Gray Watson Personal Thoughts 2002.07.03
The 6 Cs of C Coding

[ Ok. I am officially on a roll. I've done 4 thoughts pages in the past 2 weeks. ]

[ I've added to this page a copy of the Lycos coding guidelines from my company in 1996. ]

I've been meaning for some time to document my programming "morals". These are the things that I feel are important characteristics of good code and good coders. In doing employee reviews recently for the guys on my team, I found myself stating over and over again what has become the 6 (or more) Cs of C programming. Most of these apply to other languages of course. Yes, I know, there is nothing here that is new or that hasn't been said before.

  1. Correct -- Code should not contain bugs. Duh. This means that developers should produce module and integration level automatic tests. If they aren't automatic then they won't be performed. When a failure occurs, a test should be added to the list to make it fail, then and only then should it be fixed. Once fixed, the regression tests should be run and the failure should not occur.
  2. Clean -- Code should be clean. This means easy to read, easy to parse, proper indenting, good variable names, etc..
  3. Commented - Code should be well commented. I don't understand coders who do not write comments as they write the code. For complex functions I write the comments first and then fill in the code. For normal modules, I always have block comments as well as lines when I do something semi tricky. Anyone who expects to come back to properly comment code later is fooling themselves. Comments also are not only for other developers but for yourself as well. How many times have you stumbled across a section of your own code and wondered what you were smoking at the time?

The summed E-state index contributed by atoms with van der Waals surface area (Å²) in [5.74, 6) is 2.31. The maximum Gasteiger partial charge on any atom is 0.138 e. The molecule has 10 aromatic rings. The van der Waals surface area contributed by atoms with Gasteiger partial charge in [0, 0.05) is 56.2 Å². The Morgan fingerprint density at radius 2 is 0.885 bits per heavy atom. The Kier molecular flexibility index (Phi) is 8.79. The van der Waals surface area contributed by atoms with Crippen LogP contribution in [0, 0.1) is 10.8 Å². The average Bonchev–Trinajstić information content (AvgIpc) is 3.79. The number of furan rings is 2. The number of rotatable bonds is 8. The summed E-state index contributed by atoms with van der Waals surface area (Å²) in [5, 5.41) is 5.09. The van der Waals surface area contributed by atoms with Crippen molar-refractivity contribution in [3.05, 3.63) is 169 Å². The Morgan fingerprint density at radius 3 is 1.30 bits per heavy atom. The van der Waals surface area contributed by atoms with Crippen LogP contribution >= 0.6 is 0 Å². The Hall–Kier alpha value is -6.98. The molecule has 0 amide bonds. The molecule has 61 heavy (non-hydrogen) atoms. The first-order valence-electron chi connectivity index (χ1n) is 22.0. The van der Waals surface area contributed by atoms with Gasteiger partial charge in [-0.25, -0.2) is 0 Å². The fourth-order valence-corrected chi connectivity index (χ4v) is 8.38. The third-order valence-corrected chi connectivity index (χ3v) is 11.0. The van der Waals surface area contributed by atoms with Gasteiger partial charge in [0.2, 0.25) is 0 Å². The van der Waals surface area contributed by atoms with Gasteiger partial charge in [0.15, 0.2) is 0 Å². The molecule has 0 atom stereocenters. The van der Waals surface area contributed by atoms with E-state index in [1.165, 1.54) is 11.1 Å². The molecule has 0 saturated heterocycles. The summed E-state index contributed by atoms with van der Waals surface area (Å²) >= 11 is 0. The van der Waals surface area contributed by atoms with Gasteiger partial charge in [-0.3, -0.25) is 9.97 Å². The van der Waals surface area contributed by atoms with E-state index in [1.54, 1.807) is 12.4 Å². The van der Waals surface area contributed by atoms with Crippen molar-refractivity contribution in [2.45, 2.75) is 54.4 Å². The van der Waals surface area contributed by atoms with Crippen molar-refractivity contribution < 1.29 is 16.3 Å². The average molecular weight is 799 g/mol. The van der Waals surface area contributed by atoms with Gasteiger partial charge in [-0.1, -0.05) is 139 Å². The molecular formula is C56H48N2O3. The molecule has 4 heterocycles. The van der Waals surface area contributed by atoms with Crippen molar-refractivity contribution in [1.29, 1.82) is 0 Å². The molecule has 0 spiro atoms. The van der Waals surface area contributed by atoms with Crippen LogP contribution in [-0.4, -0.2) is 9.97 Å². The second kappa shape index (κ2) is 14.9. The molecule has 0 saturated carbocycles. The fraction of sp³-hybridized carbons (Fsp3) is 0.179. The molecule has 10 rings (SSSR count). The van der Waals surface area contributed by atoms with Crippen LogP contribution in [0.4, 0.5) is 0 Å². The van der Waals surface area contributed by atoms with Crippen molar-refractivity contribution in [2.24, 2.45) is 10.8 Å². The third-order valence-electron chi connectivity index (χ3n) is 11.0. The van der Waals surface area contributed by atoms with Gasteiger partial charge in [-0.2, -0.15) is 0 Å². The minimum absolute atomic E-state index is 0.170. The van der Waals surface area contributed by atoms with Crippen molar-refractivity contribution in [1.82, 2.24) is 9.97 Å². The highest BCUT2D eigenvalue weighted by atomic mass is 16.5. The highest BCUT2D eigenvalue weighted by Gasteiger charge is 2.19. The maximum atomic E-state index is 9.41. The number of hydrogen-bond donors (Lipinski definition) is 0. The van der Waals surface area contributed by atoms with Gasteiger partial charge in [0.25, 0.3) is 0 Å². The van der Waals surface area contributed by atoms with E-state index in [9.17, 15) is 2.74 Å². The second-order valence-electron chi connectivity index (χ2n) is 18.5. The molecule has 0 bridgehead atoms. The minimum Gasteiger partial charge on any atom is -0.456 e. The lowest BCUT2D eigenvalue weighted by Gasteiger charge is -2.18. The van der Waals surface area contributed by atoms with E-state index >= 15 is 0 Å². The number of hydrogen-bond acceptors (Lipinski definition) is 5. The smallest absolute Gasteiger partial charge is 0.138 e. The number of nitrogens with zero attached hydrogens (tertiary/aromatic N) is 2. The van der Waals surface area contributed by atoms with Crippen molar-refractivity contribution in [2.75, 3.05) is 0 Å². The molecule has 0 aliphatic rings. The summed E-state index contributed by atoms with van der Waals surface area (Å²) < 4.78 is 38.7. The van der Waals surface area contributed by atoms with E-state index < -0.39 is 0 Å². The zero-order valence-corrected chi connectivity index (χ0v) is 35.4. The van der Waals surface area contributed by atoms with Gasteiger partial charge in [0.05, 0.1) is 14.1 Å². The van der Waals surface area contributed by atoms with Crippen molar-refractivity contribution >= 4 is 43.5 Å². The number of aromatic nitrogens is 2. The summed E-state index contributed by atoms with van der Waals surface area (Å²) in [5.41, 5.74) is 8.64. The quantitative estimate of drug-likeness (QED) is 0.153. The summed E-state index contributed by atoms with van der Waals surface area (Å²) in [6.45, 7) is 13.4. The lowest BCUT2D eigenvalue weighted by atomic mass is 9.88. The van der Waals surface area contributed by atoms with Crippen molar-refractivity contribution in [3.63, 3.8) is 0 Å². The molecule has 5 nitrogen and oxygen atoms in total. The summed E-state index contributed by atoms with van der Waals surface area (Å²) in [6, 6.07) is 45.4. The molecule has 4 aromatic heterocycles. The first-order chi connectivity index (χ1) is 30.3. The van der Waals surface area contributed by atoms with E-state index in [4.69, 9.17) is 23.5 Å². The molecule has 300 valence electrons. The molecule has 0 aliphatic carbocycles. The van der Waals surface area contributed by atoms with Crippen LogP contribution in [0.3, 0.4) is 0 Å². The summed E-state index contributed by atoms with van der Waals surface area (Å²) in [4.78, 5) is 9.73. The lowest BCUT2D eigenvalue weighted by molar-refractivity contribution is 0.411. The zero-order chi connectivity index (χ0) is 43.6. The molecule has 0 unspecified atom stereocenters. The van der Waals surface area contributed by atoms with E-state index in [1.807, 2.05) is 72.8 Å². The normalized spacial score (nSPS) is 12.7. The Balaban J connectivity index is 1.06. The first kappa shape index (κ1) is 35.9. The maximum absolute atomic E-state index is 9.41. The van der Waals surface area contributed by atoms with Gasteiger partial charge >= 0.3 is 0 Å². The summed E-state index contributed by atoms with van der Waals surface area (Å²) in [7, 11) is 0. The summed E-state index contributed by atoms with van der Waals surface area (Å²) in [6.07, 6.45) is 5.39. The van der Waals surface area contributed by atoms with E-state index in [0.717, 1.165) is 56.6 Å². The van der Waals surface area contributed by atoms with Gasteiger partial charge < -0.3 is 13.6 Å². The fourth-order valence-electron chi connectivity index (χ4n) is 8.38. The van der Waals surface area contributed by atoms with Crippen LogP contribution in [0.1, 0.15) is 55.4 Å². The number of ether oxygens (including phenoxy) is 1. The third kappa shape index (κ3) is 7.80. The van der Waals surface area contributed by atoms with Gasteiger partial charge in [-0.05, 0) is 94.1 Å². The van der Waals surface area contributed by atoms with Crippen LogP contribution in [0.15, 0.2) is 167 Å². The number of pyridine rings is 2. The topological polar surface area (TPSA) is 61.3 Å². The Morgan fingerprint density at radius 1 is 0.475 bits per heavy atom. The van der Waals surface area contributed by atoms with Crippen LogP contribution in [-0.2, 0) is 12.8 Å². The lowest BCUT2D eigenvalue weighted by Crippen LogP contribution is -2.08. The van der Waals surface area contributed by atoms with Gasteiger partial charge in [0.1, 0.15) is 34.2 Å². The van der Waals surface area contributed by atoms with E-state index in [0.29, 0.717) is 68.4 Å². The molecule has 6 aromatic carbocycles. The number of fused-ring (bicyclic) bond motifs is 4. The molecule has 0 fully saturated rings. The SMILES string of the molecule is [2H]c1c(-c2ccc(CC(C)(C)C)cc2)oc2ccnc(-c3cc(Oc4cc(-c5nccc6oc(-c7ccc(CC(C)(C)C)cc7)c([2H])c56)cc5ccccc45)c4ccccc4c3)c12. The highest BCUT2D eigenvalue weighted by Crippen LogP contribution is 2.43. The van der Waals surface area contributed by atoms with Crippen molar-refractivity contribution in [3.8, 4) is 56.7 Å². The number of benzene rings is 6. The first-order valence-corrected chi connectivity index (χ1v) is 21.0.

4. Consistent/Coherent - Every coder has his/her own style. It is very difficult to standardize or mandate a certainly specific style within one engineering organization. Even with the different styles, the style should be consistent. If you but spaces around operators, then you should do so every time. Modules should be introduced the same way every time. Variable name choices should be consistent. Coherent is another word which has similar meaning.
  5. Cohesive - Code should be written so it has an orderly, logical, aesthetically consistent relation of parts. It should fit well together and the places were it is divided into modules should make sense and survive the test of least astonishment to other developers.
  6. Careful - Code must be written carefully. Whenever you allocate memory, you should immediately plan for its deallocation. When you write a structure allocation function, you should write the deallocation. When you open a file, you should close it right afterwards and then insert the operator code between the open and close. In general, code never gets reviewed or debugged enough before it goes into service. If you spent some extra time being careful and going over worse case, bad arguments, boundary conditions, and other scenarios in your mind while your write the code then your bugs per line and other problems should decrease.

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